Transformers, like any other electrical equipment, require regular maintenance as well. With proper care, a transformer can function smoothly, increasing your productive workflow and ensuring a longer equipment life. We understand that putting a regular transformer check on your schedule might be hectic, with many different parts and components requiring individual care and attention almost daily, some even hourly. Hence, we have come up with the most comprehensive checklist for the maintenance of electrical transformers. Read on to learn more about the essentials to keep your transformer healthy in this article.
Transformers can be generally defined as voltage-controlling devices allowing the distribution and transmission of current. It is widely used in electrical industries to handle high voltage electric current and distribute it in low voltages for consumption. This is necessary as the high voltage current, when distributed directly to your homes, may lead to short circuits and destroy your electrical appliances.
Electrical transformers work on the principle of electromagnetic induction and work by increasing or decreasing the supply voltage. Thus it helps in the seamless movement of electricity from generating power plants to homes and offices. As such, the importance of transformers in an electrical power system would include:
As we know, a transformer works on the principle of electromagnetic induction and alternates current from higher to lower voltages. Hence, a transformer doesn’t itself create energy but is a mere distributor of energy by changing the voltages to suit the needs of different circuits.
The electricity enters the transformer through the primary coil. With this, there forms a moving magnetic field around the coil. The secondary coil from which the current is distributed at a lower voltage is placed near the primary coil. Thus, with the moving electric field, the current is either increased or decreased based on turns taken by the current. Wrapping the two coils together ( the primary and secondary coil) with the primary one with a few more loops than the other one generates a current at a lower voltage in the second coil than it is present in the primary coil.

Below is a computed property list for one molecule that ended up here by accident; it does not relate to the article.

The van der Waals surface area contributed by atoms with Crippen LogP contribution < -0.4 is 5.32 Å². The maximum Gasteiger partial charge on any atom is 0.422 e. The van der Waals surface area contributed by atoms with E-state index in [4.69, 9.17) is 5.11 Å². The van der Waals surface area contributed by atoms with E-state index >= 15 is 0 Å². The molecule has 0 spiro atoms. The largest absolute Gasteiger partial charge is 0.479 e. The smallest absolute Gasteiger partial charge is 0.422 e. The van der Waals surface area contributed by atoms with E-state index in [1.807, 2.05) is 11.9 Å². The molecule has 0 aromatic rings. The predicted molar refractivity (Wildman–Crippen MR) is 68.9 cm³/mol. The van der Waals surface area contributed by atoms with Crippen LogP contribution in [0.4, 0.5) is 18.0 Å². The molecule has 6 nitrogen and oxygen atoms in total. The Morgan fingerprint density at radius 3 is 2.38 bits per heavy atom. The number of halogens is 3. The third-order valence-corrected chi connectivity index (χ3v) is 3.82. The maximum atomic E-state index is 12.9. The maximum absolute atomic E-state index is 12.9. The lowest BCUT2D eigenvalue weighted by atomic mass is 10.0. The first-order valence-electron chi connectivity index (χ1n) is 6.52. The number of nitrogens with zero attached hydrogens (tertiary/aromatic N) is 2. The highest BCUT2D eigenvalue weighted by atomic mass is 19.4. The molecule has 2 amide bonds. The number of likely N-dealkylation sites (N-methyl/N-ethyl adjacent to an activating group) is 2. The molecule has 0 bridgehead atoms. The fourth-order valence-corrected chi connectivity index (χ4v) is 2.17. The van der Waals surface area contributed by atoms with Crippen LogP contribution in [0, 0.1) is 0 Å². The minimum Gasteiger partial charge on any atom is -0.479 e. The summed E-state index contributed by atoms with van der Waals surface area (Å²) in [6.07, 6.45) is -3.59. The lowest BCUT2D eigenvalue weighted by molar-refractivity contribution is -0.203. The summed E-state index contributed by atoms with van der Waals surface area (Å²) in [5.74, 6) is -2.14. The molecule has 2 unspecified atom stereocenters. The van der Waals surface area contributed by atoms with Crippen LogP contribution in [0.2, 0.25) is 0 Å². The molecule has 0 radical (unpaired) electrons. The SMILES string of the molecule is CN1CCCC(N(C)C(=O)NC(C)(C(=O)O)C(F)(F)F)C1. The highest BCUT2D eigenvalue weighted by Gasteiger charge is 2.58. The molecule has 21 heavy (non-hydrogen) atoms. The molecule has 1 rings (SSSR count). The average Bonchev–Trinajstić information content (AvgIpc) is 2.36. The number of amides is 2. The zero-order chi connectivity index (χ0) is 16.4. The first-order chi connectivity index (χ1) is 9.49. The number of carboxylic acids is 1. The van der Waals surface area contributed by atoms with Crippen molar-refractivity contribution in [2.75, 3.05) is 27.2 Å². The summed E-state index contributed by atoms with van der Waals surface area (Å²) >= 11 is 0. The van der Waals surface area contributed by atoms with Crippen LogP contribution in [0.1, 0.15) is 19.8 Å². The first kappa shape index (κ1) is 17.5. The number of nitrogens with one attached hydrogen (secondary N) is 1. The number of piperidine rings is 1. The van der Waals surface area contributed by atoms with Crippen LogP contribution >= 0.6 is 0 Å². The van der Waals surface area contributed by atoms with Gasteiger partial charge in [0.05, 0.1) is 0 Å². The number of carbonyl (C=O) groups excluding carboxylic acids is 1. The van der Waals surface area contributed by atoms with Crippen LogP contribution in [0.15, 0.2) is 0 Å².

There are a few components of transformers that are required for daily maintenance. This type of regular checking on your transformers is also known as conditional maintenance. As such, your daily checklist for electrical transformer maintenance must include the following:
You must get the transformer checked in detail, on a yearly basis. Some of the parts you need to check may include oil pumps, air fans, control circuits, and other components that work together for the function of the cooling system. With the cooling system checked, you can get an overview of the physical condition of your transformer.
The bushing must be cleaned with soft cotton cloths and checked for cracks. Though it is recommended to have a half-yearly check for the oil condition of your transformer, a yearly oil test is mandatory for your transformer. You must also get a mechanical inspection done as a transformer works under heavy current pressures, which makes it prone to damaged parts.
Apart from this, you must get the marshalling boxes cleaned and checked along with other functions like illumination, space heaters, terminal connections, relays, alarms, control switches, etc. Other important aspects to check for may include insulation resistance, battery power, and DGA (Dissolve Gas Analysis).
The ultimate checklist for your monthly electrical transformer maintenance would include the following:
Given the importance of transformers in an electrical power system, a routine check of your transformers is worth it. In short, the key to better performance, higher reliability, longer durability and safe working of transformers is proper electrical transformer maintenance on a regular, daily basis. With so many intricate components and high pressure operations, scheduled maintenance of transformers can prevent your business from costly breakdowns or potential electrical hazards.
As with any other type of transformer, checking for oil level, voltage surges, connections, and regular visual and performance tests would be enough to manage a well-maintained distribution transformer.
Transformers work under high-pressure conditions converting high-voltage AC to lower voltages. Due to this, they may heat up faster, and they are open to the risks of electrical hazards. Hence, regular maintenance is necessary to ensure security and avoid the breakdown of a transformer.
Oils inside the transformer can serve various purposes like lubrication, cooling, insulation, arc quenching, and damping.